“They’re expecting you, sir. Park here and come through, I can’t raise the barrier,” the bobby said. Royston parked carefully at the side of the street, and as soon as they stepped out the press began to photograph them.

“Was it terrorists?” shouted a man in a beige raincoat, beginning a barrage of questions, impossible to distinguish individually. Carmichael stopped and held his hand up for silence. Royston scuttled through as they closed in on Carmichael.

“. . . same as in Wales?” one last journalist trailed off, embarrassed.

“I don’t know any more than you do. When I know anything, I’ll come out and make a statement,” Carmichael said.

“Oh, be a sport and give us a quote,” a woman said, smiling at him under a dripping hat.

“You’re the same Inspector Carmichael who solved the Thirkie murder, aren’t you?” asked a sharp-nosed man half-leaning on a little red Austin.

“Yes,” Carmichael said, scowling. Flashbulbs popped. “When I have a statement to make, I’ll see you’re given it.”

“Can you confirm that Miss Gilmore has been killed?” the woman asked.

The rest was lost in the clamor as they all began to shout again. Carmichael ducked around the barrier and joined Royston on the far side.

“It’s number thirty-five,” the bobby said, indicating a set of steps leading up from the street through a grass bank to a garden gate. “Go around the back.”

Carmichael followed Royston up the steps. The shouted questions of the press sounded almost like the baying of hounds. He wondered if he’d get any hunting in this year. A few days in Leicestershire in November, perhaps. There was nothing like the feeling of going hell for leather forward across whatever territory lay before you, following wherever the fox led with no idea of what you might be getting into.

The rain was easing off to a fine mist. Royston opened the gate. It was green ironwork, Victorian like the house. The path forked. One branch led through two flower beds, overflowing with roses and pansies, to a pink front door. The other curved away down the gap between this house and its identical fellow on the left. Carmichael followed Royston down the gap.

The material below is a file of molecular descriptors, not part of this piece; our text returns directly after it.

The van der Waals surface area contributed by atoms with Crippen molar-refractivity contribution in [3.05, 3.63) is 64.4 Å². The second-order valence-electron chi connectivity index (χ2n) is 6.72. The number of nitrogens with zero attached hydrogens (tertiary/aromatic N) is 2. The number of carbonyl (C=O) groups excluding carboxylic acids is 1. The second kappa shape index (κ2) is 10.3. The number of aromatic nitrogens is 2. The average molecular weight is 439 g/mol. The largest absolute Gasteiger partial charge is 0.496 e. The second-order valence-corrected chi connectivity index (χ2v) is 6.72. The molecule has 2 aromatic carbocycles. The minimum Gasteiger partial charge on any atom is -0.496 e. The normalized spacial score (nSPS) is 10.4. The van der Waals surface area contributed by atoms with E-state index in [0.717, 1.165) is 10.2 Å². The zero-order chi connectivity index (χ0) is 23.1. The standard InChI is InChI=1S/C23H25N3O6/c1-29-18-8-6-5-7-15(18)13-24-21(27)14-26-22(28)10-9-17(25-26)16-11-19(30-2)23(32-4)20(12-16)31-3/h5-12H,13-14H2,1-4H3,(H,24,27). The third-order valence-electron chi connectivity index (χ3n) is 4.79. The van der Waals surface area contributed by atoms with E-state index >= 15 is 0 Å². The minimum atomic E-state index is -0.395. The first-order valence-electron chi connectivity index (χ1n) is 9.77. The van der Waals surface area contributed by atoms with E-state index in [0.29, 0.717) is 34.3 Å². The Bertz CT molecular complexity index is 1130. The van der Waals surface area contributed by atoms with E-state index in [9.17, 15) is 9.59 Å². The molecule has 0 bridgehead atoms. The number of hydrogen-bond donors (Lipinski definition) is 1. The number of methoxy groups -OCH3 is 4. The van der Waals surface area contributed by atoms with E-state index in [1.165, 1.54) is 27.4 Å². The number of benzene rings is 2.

“What would you call this gap between houses, sergeant?” he asked.

“Alley, sir,” Royston replied. “Though it’s small for one.”

“They’d call it a ginnel in Lancashire,” Carmichael said, as they came out into the back garden.

There had been rosebushes here, too, and a little lawn. The explosion had disturbed the earth and the roses lay uprooted. There was a tremendous quantity of broken glass everywhere, crunching under Royston’s boots. There was a gaping hole in the back of the house, through which could be seen the remains of what had probably been a dining room. Torn shreds of wallpaper dangled around the hole, fluttering.

“It’s like the Blitz,” Royston said, touching a twisted length of dark green metal with his foot.

A tall man in Royal Engineers uniform came striding out of the hole in the house. “Not quite, not quite,” he said. “In the Blitz, all the bombs came downwards. This one definitely started off inside.”

“Scotland Yard,” Carmichael said, and they showed each other identification. The sapper’s name was Curry, and he was a captain. The two officers from the Metropolitan Police came out and were introduced as Sergeant Griffith and Inspector Jacobson of the Hampstead office. Everyone dutifully examined everyone else’s cards and shook hands.

“I’d suggest we go inside, but there’s just a chance the ceiling will come down on us, so we’re better off here in the rain,” Jacobson said.

“If you call this rain,” Griffith said, contemptuously.

“So this definitely wasn’t a bomb left over from the Blitz?” Carmichael asked Captain Curry, declining the conversational possibilities of the weather.

“Well, I thought at first it could have been a UXB, an unexploded bomb, you know. There was a greenhouse, you’re walking on the remains of it, and it might have been built more recently over a bomb from 1940 that had buried itself and then went off. That does happen sometimes. I’ve heard of cases in France where a shell from the Great War is sitting underground until a farmer pokes at it and up they both go.” Curry poked the ground thoughtfully with his toe. “But it doesn’t add up. The center of the blast was inside, not in the greenhouse, and nobody keeps old Jerry bombs sitting around in their dining room. Besides, I won’t be quite sure until we’ve done the analysis, but I’m almost sure that this was a homemade bomb.”

“Jewish terrorists,” Griffith said, eagerly.